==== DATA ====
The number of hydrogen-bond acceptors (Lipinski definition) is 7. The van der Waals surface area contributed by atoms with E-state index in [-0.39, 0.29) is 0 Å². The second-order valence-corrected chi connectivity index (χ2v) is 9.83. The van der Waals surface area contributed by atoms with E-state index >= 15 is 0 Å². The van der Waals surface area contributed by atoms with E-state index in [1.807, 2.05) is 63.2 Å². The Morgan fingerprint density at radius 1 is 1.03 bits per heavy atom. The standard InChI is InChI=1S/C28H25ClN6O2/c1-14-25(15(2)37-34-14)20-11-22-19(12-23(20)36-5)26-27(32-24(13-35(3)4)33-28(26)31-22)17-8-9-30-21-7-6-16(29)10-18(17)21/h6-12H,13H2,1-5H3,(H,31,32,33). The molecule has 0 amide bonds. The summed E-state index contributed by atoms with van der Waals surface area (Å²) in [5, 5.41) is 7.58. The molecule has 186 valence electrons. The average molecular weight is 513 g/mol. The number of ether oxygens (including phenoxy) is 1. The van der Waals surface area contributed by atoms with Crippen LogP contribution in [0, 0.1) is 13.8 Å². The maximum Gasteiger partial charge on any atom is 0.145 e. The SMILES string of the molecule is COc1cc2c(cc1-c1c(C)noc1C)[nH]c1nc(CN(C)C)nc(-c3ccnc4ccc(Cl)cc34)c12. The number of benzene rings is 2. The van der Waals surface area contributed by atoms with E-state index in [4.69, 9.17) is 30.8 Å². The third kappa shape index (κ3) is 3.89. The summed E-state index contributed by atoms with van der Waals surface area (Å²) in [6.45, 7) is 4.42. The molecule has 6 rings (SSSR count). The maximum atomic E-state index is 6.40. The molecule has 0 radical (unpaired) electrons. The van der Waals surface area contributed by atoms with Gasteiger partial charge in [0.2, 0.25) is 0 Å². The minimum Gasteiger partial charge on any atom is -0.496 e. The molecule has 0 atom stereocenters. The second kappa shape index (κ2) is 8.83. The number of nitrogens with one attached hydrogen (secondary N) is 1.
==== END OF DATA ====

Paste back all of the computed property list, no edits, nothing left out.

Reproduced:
The number of hydrogen-bond acceptors (Lipinski definition) is 7. The van der Waals surface area contributed by atoms with E-state index in [-0.39, 0.29) is 0 Å². The second-order valence-corrected chi connectivity index (χ2v) is 9.83. The van der Waals surface area contributed by atoms with E-state index >= 15 is 0 Å². The van der Waals surface area contributed by atoms with E-state index in [1.807, 2.05) is 63.2 Å². The Morgan fingerprint density at radius 1 is 1.03 bits per heavy atom. The standard InChI is InChI=1S/C28H25ClN6O2/c1-14-25(15(2)37-34-14)20-11-22-19(12-23(20)36-5)26-27(32-24(13-35(3)4)33-28(26)31-22)17-8-9-30-21-7-6-16(29)10-18(17)21/h6-12H,13H2,1-5H3,(H,31,32,33). The molecule has 0 amide bonds. The summed E-state index contributed by atoms with van der Waals surface area (Å²) in [5, 5.41) is 7.58. The molecule has 186 valence electrons. The average molecular weight is 513 g/mol. The number of ether oxygens (including phenoxy) is 1. The van der Waals surface area contributed by atoms with Crippen LogP contribution in [0, 0.1) is 13.8 Å². The maximum Gasteiger partial charge on any atom is 0.145 e. The SMILES string of the molecule is COc1cc2c(cc1-c1c(C)noc1C)[nH]c1nc(CN(C)C)nc(-c3ccnc4ccc(Cl)cc34)c12. The number of benzene rings is 2. The van der Waals surface area contributed by atoms with E-state index in [4.69, 9.17) is 30.8 Å². The third kappa shape index (κ3) is 3.89. The summed E-state index contributed by atoms with van der Waals surface area (Å²) in [6.45, 7) is 4.42. The molecule has 6 rings (SSSR count). The maximum atomic E-state index is 6.40. The molecule has 0 radical (unpaired) electrons. The van der Waals surface area contributed by atoms with Gasteiger partial charge in [0.2, 0.25) is 0 Å². The minimum Gasteiger partial charge on any atom is -0.496 e. The molecule has 0 atom stereocenters. The second kappa shape index (κ2) is 8.83. The number of nitrogens with one attached hydrogen (secondary N) is 1.